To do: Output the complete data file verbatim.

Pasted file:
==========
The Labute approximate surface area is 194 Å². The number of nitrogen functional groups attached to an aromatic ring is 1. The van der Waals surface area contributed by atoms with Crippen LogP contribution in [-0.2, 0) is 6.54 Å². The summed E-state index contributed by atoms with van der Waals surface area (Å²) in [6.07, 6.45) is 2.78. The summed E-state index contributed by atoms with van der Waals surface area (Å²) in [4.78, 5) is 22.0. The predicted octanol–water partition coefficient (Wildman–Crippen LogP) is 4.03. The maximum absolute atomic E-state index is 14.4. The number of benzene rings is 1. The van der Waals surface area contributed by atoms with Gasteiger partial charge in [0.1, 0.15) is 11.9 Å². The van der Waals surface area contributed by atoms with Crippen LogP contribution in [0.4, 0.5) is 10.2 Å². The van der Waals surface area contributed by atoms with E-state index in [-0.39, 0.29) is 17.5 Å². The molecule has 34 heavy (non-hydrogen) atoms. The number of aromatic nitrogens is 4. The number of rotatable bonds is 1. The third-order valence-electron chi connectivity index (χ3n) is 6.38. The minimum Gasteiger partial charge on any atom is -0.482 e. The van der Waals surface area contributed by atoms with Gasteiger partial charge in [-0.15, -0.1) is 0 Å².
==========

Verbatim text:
The Labute approximate surface area is 194 Å². The number of nitrogen functional groups attached to an aromatic ring is 1. The van der Waals surface area contributed by atoms with Crippen LogP contribution in [-0.2, 0) is 6.54 Å². The summed E-state index contributed by atoms with van der Waals surface area (Å²) in [6.07, 6.45) is 2.78. The summed E-state index contributed by atoms with van der Waals surface area (Å²) in [4.78, 5) is 22.0. The predicted octanol–water partition coefficient (Wildman–Crippen LogP) is 4.03. The maximum absolute atomic E-state index is 14.4. The number of benzene rings is 1. The van der Waals surface area contributed by atoms with Gasteiger partial charge in [0.1, 0.15) is 11.9 Å². The van der Waals surface area contributed by atoms with Crippen LogP contribution in [0.4, 0.5) is 10.2 Å². The van der Waals surface area contributed by atoms with E-state index in [-0.39, 0.29) is 17.5 Å². The molecule has 34 heavy (non-hydrogen) atoms. The number of aromatic nitrogens is 4. The number of rotatable bonds is 1. The third-order valence-electron chi connectivity index (χ3n) is 6.38. The minimum Gasteiger partial charge on any atom is -0.482 e. The van der Waals surface area contributed by atoms with Gasteiger partial charge in [-0.15, -0.1) is 0 Å².